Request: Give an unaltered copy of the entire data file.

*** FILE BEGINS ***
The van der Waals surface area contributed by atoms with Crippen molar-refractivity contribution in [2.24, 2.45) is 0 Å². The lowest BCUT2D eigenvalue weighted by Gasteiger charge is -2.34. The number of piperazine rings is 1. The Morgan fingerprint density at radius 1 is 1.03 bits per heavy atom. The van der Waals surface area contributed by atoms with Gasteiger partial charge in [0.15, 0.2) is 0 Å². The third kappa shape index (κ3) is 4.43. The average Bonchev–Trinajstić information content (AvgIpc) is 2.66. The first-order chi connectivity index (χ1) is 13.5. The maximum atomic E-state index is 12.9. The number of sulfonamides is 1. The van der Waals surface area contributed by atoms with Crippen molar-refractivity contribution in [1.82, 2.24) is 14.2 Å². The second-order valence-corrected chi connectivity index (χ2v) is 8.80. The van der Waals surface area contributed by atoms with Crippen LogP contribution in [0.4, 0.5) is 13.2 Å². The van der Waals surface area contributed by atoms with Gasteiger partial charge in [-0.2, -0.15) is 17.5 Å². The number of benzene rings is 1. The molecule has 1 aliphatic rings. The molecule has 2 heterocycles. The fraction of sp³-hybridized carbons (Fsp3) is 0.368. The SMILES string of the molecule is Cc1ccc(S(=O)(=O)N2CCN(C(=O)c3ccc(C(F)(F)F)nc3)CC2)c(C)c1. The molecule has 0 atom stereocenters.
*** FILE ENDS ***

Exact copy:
The van der Waals surface area contributed by atoms with Crippen molar-refractivity contribution in [2.24, 2.45) is 0 Å². The lowest BCUT2D eigenvalue weighted by Gasteiger charge is -2.34. The number of piperazine rings is 1. The Morgan fingerprint density at radius 1 is 1.03 bits per heavy atom. The van der Waals surface area contributed by atoms with Gasteiger partial charge in [0.15, 0.2) is 0 Å². The third kappa shape index (κ3) is 4.43. The average Bonchev–Trinajstić information content (AvgIpc) is 2.66. The first-order chi connectivity index (χ1) is 13.5. The maximum atomic E-state index is 12.9. The number of sulfonamides is 1. The van der Waals surface area contributed by atoms with Crippen molar-refractivity contribution in [1.82, 2.24) is 14.2 Å². The second-order valence-corrected chi connectivity index (χ2v) is 8.80. The van der Waals surface area contributed by atoms with Crippen LogP contribution in [0.4, 0.5) is 13.2 Å². The van der Waals surface area contributed by atoms with Gasteiger partial charge in [-0.2, -0.15) is 17.5 Å². The number of benzene rings is 1. The molecule has 1 aliphatic rings. The molecule has 2 heterocycles. The fraction of sp³-hybridized carbons (Fsp3) is 0.368. The SMILES string of the molecule is Cc1ccc(S(=O)(=O)N2CCN(C(=O)c3ccc(C(F)(F)F)nc3)CC2)c(C)c1. The molecule has 0 atom stereocenters.